# FSA

The California Wines owns 40% of a joint venture, Western Vineyards. Vineyard’s income statement for this period is as follows: Revenues \$10,000 Less: cost of goods sold (COGS) 7,500 Gross profit \$2,500 Less: selling and administrative expenses 500 Operating income \$2,000 Less: interest expense 500 Earnings before taxes \$1,500 Less tax 600 Net income \$900 California Wines purchases 30% of the output of Vineyard. The amount of revenues, COGS, and net income of Vineyard to be included in the California Wine’s income statement under proportionate consolidation are, respectively: Your answer: D was incorrect. The correct answer was B) \$2,800; \$1,800; \$360. [(0.4)(\$10,000)] - [(0.4)(0.3)(\$10,000)] = \$2,800; [(0.4)(\$7,500)] - [(0.4)(0.3)(\$10,000)] = \$1,800; (0.4)(\$900) = \$360 Why is the COGS multiplied 10,000? shouldnt it be .4*.3*7,500?

I would think so too. Where is this question from?

No, the output is subtracted from both Rev and COGS so I look at it like \$7500- \$3000(Which is 30% of Rev)=\$4500*.4=\$1800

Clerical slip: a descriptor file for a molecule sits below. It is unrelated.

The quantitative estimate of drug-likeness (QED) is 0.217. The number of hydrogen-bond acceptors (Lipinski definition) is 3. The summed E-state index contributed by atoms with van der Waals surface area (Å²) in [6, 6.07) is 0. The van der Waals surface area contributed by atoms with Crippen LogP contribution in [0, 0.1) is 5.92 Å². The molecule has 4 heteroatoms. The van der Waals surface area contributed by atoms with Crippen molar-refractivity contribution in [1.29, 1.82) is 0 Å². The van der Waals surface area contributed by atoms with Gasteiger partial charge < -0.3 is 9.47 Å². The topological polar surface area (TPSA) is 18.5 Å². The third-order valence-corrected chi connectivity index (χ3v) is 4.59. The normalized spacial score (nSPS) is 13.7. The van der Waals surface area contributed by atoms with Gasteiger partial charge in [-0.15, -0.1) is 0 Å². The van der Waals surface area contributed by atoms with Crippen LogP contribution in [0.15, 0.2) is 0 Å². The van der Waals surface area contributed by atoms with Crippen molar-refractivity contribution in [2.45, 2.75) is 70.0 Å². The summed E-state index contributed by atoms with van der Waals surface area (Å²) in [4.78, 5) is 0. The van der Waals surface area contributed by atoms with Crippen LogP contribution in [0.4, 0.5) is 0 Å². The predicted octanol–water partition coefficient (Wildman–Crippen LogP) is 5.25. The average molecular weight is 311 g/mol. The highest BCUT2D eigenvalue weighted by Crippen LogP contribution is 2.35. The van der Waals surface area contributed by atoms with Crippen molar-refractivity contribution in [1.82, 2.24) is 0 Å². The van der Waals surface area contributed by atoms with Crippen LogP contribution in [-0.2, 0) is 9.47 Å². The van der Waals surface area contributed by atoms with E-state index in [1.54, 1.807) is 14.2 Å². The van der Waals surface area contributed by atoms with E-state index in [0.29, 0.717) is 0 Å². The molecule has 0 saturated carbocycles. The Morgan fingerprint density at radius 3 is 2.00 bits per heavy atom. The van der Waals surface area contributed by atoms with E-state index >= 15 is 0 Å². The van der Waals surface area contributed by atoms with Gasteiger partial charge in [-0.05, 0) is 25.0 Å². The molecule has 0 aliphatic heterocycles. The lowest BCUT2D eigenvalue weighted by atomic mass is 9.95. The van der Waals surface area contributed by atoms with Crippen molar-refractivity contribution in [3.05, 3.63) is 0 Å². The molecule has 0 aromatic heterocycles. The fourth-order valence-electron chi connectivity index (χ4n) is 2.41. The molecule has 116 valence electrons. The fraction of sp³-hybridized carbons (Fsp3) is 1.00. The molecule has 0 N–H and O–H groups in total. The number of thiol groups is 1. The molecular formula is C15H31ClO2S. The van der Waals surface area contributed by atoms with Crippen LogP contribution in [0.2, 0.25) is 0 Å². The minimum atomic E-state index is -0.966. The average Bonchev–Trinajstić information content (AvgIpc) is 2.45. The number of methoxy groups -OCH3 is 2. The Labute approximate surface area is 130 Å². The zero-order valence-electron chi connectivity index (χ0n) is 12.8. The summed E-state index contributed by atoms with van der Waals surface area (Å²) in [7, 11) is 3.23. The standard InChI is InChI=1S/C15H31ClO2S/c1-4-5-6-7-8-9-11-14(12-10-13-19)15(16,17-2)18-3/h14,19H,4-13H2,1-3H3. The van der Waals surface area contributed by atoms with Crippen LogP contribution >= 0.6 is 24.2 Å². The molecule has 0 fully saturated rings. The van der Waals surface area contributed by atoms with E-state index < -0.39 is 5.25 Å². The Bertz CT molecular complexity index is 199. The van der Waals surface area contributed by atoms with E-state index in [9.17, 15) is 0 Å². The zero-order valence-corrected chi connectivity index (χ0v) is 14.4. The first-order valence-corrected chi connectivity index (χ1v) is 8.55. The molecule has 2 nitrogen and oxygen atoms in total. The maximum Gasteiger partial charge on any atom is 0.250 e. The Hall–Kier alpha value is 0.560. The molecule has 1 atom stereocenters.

Even when consolidated, you have to (a) recognize the fact that 40% of their COGS has to be on your balance sheet (just as with all their other accounts). There is no correction for part of it coming from you (i.e. - the *0.7 part), because you don’t supply them with COGS! (b) recognize that some of the profit earned by the subsidiary actually represents a lowering COGS for you (since you’ve theoretically bought it at their COGS, not yours). This is the 10,000*0.3*0.4 reduction in COGS shown

parents Cogs is what subsidiay considers as Sales.

thanks folks, i prolly would have gotten this one wrong on the exam!

serf_dude Wrote: ------------------------------------------------------- > Even when consolidated, you have to > (a) recognize the fact that 40% of their COGS has > to be on your balance sheet (just as with all > their other accounts). There is no correction for > part of it coming from you (i.e. - the *0.7 part), > because you don’t supply them with COGS! > (b) recognize that some of the profit earned by > the subsidiary actually represents a lowering COGS > for you (since you’ve theoretically bought it at > their COGS, not yours). This is the 10,000*0.3*0.4 > reduction in COGS shown that’s a great explanation!